'World's earliest flower' found in northeast China
Researchers say the Euanthus panii existed during the Jurassic period, more than 160 million years ago
Researchers working in northeast China have found what could be the world's earliest flower.
According to a paper published in the latest issue of Historical Biology, an international journal of paleobiology based in the UK, the plant is 162 million years old.
The discovery provides a "new insight otherwise unavailable for the evolution of flowers", according to the paper's two authors, professor Liu Zhongjian of the National Orchid Conservation Centre of China and Professor Wan Xin of the Nanjing Institute of Geology and Paleontology.
If the authors' claims are true, the Euanthus panii would be the first flowering plant ever found from the Jurassic period (199.6 to 145.5 million years ago), the golden age of dinosaurs.
The race to find the earliest flower has not been short on controversy. For more than a cenutry, many have claimed to have discovered a Jurassic flower, but samples have failed to pass later examinations or win acceptance from mainstream botanists.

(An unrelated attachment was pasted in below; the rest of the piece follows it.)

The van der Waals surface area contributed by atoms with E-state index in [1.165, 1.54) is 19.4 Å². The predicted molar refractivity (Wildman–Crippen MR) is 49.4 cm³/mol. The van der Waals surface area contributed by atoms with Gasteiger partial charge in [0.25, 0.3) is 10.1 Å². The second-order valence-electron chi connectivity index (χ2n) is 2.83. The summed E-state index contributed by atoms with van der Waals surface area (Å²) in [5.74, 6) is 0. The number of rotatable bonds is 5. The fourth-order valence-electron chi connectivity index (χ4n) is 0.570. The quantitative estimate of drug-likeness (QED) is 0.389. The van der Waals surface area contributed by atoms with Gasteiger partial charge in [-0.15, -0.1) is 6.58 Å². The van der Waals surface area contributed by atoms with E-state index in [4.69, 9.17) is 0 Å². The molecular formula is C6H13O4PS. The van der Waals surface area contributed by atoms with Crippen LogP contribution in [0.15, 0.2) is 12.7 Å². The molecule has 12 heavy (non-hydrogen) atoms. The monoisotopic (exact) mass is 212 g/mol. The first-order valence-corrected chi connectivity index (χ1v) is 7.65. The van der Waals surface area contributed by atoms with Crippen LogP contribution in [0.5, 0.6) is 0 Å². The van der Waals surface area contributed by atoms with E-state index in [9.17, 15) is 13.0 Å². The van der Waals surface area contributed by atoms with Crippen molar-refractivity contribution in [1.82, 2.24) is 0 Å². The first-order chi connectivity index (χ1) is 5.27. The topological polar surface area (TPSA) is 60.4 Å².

Previously, the earliest widely-accepted flower was the Callianthus dilae, also found in China, which dates from the Early Cretaceous period, roughly 125 million years ago.
The Euanthus panii is different from previously claimed Jurassic plants, according to the paper's authors. Its fossil record contained all "typical" structures of a flower, which were preserved in "perfect" conditions.
Scientists working with the sample have "decent confidence" that they found a flower, not something else.
Euanthus has sepals and petals and other elements common to modern flowers, "organised just like in perfect flowers of extant angiosperms [flowering plants]," the paper claims.
The Euanthus fossil was found a long time ago. It was among numerous specimens discovered by fossil collector Kwang Pan in the 1970s at Sanjiaocheng village in western Liaoning province.
The discovery has "[prompted] a rethinking on the origin and history of flowers," the researchers concluded in their paper.
The presence of a full-fledged flower such as Euanthus in the Jurassic does not fit with currently accepted theories on the evolution of plants, "implying either that such theories are flawed, and/or the history of angiosperms is much longer than previously assumed".